In Peace time, Johnny came back to the Peace Country to work for Yellowknife Airways as a bush pilot. It was a job with its own brand of dangers, not to mention loneliness and cold conditions. Johnny, son of Louis, was well cut out for those kinds of hardship, however, having grown up with bush planes, dogsleds and long trudges in the snow. On May 18, 1951 Johnny refueled at Bathurst Inlet, then lifted off for Yellowknife. He was not seen again.... A search was launched along his flightpath, but no sign of Bourassa or his plane was to be found. Four months later, on September 14th, a piece of metal glinted in the sun. Johnny's airplane was found on the rocky shore of Wholdaia Lake, 350 miles southeast of Yellowknife. The aircraft was damaged very little considering its resting spot: obviously Johnny had landed with his usual skill....

JohnnySearchSaga The reason for Johnny Bourassa to be standing in front of this damaged Avro Anson is unknown, by Beth Wilkins, Peace River Museum, Sep 24, 2014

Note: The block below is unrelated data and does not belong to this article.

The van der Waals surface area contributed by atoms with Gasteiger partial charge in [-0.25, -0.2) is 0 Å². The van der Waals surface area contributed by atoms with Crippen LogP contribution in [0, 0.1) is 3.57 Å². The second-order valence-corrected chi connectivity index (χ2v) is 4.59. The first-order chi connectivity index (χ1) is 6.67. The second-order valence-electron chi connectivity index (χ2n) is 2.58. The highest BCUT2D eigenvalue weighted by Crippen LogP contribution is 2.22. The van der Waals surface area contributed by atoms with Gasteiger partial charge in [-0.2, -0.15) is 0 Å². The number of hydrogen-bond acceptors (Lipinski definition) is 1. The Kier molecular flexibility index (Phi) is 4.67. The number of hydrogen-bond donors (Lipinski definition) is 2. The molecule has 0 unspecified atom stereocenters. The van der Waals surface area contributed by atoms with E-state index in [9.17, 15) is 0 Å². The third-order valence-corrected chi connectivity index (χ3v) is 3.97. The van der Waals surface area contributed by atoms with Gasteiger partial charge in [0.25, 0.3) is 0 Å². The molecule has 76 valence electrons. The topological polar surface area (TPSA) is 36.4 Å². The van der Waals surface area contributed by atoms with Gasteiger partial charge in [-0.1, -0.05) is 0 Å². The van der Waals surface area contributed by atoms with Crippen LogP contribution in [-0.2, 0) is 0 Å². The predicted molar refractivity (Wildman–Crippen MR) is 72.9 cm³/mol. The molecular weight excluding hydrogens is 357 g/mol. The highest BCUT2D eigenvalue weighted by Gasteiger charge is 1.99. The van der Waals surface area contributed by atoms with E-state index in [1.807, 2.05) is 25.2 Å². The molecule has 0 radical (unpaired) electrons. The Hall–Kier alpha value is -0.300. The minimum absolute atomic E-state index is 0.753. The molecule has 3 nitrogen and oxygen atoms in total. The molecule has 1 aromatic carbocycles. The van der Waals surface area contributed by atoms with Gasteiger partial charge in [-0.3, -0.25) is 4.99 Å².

One thing is certain -- this type of plane, referred to as "Faithful Annie" or "Flying Greenhouse", filled several roles, including that of a crew trainer. It was probably in the latter role this aircraft had its mishap, not necessarily with Johnny at the controls. The Anson was docile, forgiving and easy to fly. Anson 11s were a familiar sight in the skies of southern Alberta during the Second World War. Perhaps its most distinct profile feature is its "duckbill" nose assembly, protruding well past the front windscreen.

Many of you know by now the outcome of the saga of Johnny Bourassa. But, you are not necessarily aware of the intricacies involved in its conclusion. As we delved further into the Bourassa story, we, not surprisingly, discovered there were those who cared very much for Johnny and his single-engine Bellanca (CF-EQP)... All the while, as we learned, Mary Bourassa and the Bourassa children, Myrna 10 and Jack 8, as well as other members of the Bourassa family, including Johnny's mother, Marie, worried, prayed and consoled one another by letter. You will recall the poignant note Mary received from Johnny's sister, Florence, from Ontario, offering encouragement regarding "Johnnie's resourcefulness". It is interesting that at a time such as this, letters and the words within were a comfort. One wonders how many comforting letters Johnny, his father Louis, and brothers Art and Ray had delivered during their Royal Mail carrying days. The search was terminated June 17, 1951, a month after Johnny and the Bellanca went missing and after 160,000 fruitless square miles of territory had been reconnoitered....

Louis Bourassa, by Town Spirit, July 10, 2014